Knight pointed to the men's game, where clashes between franchise and international duty are becoming more common, and said that while she supports the growth of leagues she hopes the women's game can find a "sweet spot" to balance them with bilateral series.
"Franchise cricket and these tournaments are a really good thing but what's the dynamic to make international cricket and domestic cricket thrive? That's the sweet spot," she said. "You've seen in the men's game, [franchises] started to take over a little bit. I think in the women's game you can have a really nice dynamic between the franchise leagues and international cricket. International cricket needs a bit of help to be able to do that but it's a hugely exciting time. I am hugely excited for the future of the game and the opportunities that are developing not just for players. You see Rachael Haynes has been picked as a coach and I think a lot of where the game has got to, and those past players and how they've contributed to where the game is at."
Like Devine, Lanning and Harmanpreet, Knight also couldn't hide her enthusiasm for the WPL and believed it would change the landscape of the women's game. "It's an exciting time in women's cricket and things are changing very fast," she said. "There are lots of franchise competitions popping up. and it's going to create a really interesting dynamic. I think it's absolutely brilliant for the game. The women's IPL is going to be a complete game-changer. The money that's going to come in and the perceptions of the women's game around the world as well - other boards will look at it and think they've got to catch up here.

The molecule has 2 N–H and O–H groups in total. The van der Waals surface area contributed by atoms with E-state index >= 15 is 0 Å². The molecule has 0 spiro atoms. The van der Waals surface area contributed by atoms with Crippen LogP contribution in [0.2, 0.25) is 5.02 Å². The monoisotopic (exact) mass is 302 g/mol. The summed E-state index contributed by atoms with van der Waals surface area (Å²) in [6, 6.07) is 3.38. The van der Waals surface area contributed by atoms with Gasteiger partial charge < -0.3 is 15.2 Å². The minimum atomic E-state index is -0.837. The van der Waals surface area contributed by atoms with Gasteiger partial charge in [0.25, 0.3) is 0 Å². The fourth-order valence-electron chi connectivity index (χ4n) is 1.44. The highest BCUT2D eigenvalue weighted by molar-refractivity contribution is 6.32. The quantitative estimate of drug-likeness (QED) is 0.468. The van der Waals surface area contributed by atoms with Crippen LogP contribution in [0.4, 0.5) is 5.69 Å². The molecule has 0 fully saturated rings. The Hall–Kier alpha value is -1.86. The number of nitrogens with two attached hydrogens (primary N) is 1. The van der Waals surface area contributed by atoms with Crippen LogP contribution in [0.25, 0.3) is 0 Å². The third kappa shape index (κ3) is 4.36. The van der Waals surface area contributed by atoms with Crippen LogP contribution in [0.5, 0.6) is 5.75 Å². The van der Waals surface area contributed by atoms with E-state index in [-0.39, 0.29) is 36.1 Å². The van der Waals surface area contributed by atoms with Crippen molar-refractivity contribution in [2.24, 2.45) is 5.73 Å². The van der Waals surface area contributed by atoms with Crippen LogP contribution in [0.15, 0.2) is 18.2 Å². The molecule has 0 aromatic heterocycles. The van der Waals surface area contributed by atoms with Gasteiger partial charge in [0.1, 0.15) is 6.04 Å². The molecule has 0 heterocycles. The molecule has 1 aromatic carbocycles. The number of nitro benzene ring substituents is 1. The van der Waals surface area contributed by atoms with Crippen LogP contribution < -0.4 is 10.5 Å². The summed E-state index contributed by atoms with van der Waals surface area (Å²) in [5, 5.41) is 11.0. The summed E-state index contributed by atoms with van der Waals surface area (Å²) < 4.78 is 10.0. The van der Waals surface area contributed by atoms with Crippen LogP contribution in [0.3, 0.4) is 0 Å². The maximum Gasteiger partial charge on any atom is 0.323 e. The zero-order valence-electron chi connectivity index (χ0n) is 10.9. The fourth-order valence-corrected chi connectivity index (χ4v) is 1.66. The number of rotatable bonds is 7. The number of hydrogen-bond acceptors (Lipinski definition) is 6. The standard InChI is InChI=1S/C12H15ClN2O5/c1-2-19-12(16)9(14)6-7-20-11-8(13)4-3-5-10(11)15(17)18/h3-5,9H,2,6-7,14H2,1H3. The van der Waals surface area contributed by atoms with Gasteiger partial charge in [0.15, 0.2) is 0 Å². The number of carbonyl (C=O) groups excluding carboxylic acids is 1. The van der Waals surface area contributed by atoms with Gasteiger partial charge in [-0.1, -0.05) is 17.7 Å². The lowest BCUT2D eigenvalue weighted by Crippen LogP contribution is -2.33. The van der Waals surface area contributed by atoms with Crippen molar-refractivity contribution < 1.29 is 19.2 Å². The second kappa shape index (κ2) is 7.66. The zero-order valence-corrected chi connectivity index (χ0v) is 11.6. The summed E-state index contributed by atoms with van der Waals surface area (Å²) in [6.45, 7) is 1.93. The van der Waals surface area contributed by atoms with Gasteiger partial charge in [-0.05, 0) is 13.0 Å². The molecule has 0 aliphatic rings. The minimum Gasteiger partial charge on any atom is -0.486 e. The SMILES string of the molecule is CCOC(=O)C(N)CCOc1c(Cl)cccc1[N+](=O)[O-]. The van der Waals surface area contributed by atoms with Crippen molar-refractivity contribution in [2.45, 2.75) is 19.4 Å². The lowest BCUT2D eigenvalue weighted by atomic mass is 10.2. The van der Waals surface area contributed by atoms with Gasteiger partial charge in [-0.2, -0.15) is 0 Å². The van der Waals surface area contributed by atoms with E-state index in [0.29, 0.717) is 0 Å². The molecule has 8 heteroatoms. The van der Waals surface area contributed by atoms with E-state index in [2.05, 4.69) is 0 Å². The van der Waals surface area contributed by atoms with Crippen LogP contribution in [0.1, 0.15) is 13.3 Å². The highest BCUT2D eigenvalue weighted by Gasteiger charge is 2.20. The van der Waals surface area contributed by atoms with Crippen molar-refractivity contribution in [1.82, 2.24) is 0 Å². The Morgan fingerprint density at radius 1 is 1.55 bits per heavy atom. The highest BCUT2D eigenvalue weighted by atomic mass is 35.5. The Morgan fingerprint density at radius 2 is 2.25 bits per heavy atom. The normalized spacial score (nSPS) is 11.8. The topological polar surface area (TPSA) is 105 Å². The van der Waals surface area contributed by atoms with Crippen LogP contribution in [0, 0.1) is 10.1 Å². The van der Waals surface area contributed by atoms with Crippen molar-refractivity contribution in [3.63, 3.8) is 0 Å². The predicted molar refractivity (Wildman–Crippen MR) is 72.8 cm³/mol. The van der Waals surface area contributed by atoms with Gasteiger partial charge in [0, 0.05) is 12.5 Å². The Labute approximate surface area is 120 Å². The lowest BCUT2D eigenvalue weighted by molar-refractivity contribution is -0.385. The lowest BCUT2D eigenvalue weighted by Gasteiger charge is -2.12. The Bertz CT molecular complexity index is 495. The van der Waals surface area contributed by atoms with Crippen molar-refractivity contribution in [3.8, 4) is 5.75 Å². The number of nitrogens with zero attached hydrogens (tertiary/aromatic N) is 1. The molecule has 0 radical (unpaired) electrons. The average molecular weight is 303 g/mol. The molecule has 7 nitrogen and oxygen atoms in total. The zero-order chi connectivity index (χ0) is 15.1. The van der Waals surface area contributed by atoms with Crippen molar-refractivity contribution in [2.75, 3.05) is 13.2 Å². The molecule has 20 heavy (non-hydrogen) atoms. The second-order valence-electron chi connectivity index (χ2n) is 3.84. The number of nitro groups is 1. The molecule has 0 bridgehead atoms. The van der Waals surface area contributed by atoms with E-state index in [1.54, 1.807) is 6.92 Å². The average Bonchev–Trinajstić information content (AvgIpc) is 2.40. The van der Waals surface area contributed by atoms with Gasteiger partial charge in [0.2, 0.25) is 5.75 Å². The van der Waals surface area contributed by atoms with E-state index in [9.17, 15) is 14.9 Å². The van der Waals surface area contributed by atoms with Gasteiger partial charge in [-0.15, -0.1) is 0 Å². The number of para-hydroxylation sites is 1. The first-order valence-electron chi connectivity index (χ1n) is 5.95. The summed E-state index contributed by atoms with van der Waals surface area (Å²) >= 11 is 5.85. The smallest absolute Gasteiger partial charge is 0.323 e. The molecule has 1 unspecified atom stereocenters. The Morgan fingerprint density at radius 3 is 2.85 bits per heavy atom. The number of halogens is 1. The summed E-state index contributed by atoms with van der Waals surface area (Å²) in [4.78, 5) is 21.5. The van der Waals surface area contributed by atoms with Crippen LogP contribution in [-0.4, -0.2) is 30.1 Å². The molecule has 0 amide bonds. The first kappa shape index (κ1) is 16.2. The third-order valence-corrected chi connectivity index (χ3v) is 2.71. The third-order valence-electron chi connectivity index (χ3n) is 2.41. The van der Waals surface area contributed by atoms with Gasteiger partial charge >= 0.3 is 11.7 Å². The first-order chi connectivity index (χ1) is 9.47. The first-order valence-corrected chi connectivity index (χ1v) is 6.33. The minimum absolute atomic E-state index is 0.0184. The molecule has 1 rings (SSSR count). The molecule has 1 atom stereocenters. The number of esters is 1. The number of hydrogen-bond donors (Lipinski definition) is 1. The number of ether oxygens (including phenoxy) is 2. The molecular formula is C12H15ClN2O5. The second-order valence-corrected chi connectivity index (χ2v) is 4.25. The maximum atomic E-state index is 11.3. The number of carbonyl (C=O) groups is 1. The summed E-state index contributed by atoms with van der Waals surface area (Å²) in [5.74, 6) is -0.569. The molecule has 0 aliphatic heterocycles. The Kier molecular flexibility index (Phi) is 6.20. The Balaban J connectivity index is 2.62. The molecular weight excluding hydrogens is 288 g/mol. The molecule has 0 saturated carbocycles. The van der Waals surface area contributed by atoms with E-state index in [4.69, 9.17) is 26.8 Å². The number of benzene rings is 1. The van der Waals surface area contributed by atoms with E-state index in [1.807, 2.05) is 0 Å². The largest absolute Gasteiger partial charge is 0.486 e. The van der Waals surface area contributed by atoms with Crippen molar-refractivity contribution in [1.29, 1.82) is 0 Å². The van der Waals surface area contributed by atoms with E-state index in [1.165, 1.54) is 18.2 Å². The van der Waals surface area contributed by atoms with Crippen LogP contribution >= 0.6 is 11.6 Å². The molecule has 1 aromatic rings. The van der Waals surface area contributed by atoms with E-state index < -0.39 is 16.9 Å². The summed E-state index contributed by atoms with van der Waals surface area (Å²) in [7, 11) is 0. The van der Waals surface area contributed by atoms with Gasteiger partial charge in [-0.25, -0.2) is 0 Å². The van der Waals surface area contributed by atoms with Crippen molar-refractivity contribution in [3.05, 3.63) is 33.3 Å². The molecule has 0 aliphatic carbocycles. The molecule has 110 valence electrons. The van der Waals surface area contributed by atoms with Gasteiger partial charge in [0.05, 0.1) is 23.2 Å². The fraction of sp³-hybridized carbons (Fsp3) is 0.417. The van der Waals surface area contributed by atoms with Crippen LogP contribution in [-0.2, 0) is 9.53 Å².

"I really hope this accelerates the shift in a lot of different countries."

Firdose Moonda is ESPNcricinfo's South Africa correspondent